Taiwanese are used to seeing statues, even if most of those of long-gone dictator Chiang Kai-shek (蔣介石) have been relocated to the Chiang Kai-shek Cihu Statue Park (慈湖蔣公銅像公園) in Taoyuan’s Dasi District (大溪). In addition to political leaders, statues of less well known individuals, honored for doing something remarkable, are dotted around the country.
TANG GAO: BENEVOLENT BABY SNATCHER
It’s a memorable line in a mediocre 1990s movie. In Tin Cup, the character played by Kevin Costner says: “When a defining moment comes along, you define the moment... or the moment defines you.”
Photo: Steven Crook
On the afternoon of Jan. 4, 1976, sergeant Tang Gao (唐高) defined the moment.
Born Tang Li-fa (唐立法) in China’s Jiangsu Province, Tang Gao — he’d used his brother’s name ever since enlisting in the Chinese nationalist army — was on duty near the main north-south railroad in Hsinchu City, as two children started to cross the tracks.
When the older child saw a southbound express bearing down on them, he panicked, leaving his 15-month-old companion, a boy surnamed Lin (林), in harm’s way.
Photo courtesy of Cheng Yu-en
Tang noticed and didn’t hesitate. He dashed over, scooped up Lin, and threw him to safety on a patch of grass. But rescuing the youngster cost Tang his life. He was hit by the train, and died in hospital.
Like many of the soldiers who’d followed Chiang Kai-shek to Taiwan in 1949, Tang was unmarried and childless. According to traditional folk belief, this is an unspeakably awful circumstance in which to die. Without descendants who can carry out the proper rites and provide sacrifices of incense and joss paper, a deceased person is condemned to an eternity of beggar-like misery in the afterworld.
It was hardly a surprise, then, that Lin’s parents consented to a posthumous adoption which made Tang, for the sake of ancestor-worshiping duties, the boy’s father. Such arrangements weren’t uncommon back when Taiwan was a highly traditional society. In most cases, however, they connected individuals who were already related. For example, a man might assign one of his sons to his own brother, if the sibling had died before begetting an heir.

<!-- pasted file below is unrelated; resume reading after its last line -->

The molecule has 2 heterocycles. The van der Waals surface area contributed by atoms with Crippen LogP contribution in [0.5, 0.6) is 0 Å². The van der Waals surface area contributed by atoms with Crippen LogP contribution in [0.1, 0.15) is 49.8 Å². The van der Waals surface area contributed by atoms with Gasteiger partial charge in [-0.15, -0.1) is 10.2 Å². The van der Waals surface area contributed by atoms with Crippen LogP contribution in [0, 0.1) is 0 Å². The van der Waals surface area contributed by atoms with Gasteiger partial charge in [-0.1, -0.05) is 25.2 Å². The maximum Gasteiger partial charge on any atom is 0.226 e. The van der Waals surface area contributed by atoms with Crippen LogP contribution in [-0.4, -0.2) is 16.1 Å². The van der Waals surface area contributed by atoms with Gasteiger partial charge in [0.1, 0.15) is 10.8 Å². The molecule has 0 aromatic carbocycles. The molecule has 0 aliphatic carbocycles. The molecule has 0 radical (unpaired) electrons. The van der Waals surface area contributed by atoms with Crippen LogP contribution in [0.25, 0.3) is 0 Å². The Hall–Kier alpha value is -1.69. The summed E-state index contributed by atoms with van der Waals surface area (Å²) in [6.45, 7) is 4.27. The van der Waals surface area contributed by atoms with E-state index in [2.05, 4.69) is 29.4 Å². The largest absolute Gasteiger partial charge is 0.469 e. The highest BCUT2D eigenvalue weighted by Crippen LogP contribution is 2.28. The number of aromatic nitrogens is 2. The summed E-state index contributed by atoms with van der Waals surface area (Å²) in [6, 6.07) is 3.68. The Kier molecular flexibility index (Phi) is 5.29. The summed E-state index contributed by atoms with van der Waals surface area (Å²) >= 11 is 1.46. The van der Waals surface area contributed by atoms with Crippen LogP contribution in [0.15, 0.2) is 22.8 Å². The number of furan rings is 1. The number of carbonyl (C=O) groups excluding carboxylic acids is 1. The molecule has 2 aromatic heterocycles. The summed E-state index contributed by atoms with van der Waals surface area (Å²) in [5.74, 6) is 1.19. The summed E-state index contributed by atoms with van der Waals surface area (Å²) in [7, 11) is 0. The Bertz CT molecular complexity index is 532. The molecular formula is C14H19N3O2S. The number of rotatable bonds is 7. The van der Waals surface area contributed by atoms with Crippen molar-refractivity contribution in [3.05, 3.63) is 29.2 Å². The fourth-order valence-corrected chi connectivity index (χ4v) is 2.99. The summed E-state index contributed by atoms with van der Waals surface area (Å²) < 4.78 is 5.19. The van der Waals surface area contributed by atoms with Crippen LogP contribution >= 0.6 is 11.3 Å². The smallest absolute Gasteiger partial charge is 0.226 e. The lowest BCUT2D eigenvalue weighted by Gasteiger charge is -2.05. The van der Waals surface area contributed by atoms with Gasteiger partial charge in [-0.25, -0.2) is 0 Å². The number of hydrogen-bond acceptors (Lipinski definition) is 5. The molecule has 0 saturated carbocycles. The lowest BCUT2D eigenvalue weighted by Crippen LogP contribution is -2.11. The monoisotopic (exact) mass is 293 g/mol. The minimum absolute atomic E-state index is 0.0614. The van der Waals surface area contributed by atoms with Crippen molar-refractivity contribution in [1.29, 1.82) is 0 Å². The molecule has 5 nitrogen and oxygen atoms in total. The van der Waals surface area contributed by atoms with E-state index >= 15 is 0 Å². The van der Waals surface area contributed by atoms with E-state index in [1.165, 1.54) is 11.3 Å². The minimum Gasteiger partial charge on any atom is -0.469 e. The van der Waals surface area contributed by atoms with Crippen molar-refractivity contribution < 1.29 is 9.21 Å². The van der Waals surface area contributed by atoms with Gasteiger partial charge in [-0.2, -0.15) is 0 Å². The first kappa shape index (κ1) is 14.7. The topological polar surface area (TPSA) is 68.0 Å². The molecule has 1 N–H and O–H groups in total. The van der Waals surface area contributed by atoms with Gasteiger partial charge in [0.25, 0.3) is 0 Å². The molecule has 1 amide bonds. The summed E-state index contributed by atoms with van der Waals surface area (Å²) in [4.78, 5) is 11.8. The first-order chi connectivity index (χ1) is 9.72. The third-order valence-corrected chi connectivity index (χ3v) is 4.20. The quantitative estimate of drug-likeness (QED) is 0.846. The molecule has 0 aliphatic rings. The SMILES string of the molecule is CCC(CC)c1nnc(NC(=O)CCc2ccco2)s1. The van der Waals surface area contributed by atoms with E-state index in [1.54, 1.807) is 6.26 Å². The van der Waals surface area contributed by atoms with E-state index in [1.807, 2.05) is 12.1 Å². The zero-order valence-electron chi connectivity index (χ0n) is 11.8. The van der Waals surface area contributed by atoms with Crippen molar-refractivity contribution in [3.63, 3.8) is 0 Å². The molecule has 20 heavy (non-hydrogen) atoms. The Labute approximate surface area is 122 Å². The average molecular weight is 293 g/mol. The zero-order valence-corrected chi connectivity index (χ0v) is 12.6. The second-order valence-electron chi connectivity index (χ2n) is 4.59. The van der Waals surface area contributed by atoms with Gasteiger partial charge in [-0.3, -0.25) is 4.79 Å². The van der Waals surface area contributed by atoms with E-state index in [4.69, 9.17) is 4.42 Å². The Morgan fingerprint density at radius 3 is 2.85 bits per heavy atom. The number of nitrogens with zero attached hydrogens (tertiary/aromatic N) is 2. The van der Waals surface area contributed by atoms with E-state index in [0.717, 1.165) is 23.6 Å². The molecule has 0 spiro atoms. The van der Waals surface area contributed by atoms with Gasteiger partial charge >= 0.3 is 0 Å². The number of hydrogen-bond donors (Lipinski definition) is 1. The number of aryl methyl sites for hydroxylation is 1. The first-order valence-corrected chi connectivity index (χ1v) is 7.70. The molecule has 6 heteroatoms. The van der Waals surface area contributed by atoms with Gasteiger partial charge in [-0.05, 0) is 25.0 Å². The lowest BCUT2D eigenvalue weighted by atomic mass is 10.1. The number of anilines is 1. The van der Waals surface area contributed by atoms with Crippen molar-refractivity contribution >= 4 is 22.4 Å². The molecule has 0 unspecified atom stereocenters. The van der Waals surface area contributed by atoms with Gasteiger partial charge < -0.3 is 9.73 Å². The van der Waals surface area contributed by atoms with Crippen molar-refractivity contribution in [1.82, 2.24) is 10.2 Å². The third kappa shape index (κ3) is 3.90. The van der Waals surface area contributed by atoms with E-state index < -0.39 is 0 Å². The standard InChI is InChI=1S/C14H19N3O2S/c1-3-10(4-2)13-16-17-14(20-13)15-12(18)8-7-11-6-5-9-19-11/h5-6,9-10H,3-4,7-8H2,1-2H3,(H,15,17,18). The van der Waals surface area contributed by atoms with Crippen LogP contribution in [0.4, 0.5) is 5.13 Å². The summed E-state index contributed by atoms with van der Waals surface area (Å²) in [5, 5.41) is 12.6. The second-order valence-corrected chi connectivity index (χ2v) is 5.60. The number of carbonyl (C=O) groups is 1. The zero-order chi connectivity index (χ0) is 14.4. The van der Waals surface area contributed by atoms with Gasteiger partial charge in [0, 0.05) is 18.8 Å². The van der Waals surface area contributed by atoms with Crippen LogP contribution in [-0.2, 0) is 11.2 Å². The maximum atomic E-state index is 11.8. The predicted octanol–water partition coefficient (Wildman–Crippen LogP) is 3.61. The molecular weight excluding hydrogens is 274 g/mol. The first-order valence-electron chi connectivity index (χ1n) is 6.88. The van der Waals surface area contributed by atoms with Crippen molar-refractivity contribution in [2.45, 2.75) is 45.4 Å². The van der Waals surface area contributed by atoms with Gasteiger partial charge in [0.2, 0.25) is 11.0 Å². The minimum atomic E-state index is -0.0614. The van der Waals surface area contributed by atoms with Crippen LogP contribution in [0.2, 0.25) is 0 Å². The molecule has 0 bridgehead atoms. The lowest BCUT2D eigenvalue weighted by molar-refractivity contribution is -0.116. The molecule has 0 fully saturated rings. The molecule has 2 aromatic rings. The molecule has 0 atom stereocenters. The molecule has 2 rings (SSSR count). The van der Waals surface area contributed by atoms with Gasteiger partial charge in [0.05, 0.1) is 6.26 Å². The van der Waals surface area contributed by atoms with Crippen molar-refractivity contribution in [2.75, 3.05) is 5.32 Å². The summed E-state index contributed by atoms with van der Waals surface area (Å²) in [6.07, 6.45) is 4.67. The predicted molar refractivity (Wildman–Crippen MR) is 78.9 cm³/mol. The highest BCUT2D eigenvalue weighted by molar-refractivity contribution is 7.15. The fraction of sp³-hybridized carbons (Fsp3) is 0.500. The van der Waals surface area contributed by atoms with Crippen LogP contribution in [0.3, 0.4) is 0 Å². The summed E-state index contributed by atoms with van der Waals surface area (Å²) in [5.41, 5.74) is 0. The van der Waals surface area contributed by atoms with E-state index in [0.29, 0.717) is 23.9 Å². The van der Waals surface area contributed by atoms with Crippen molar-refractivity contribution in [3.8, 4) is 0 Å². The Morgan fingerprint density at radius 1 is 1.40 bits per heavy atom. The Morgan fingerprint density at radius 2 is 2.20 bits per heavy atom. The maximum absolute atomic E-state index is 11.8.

Photo: Steven Crook
Very soon after Tang’s death, the authorities decided that the sergeant’s selfless act deserved a permanent memorial. Funds were raised, and Chiayi-born Pu Hao-ming (蒲浩明) was commissioned to create a bronze statue of Tang rescuing the little boy. Pu’s maternal grandfather was none other than Chen Cheng-po (陳澄波), the renowned painter who was murdered outside Chiayi Railway Station during the 228 Incident of 1947.
The statue, which was unveiled on Sept. 1, 1977, is on Jhonghua Road (中華路) Section 4, just east of the intersection with Dingpu Road (頂埔路) in Hsinchu’s Siangshan District (香山).
PHILANTHROPIST SHI QIAN
Born in 1899, Shi Qian (施乾) grew up in an era when poverty was commonplace, but that didn’t stop him from doing his utmost to alleviate it.
After completing a technical course, Shi was employed by a branch of the Japanese colonial government then ruling Taiwan, and assigned to investigate the living conditions of beggars in the Wanhua (萬華) area of Taipei. (It’d be interesting to know if the colonial authorities were motivated by a genuine desire to improve the lives of those unfortunates, or if their main concern was that urban poverty could lead to civil unrest.)
Once he’d got to know several of the individuals who begged outside Wanhua’s famous Longshan Temple (龍山寺), he began helping them. At first, he simply used his own time and money to ensure they ate properly and were able to stay clean.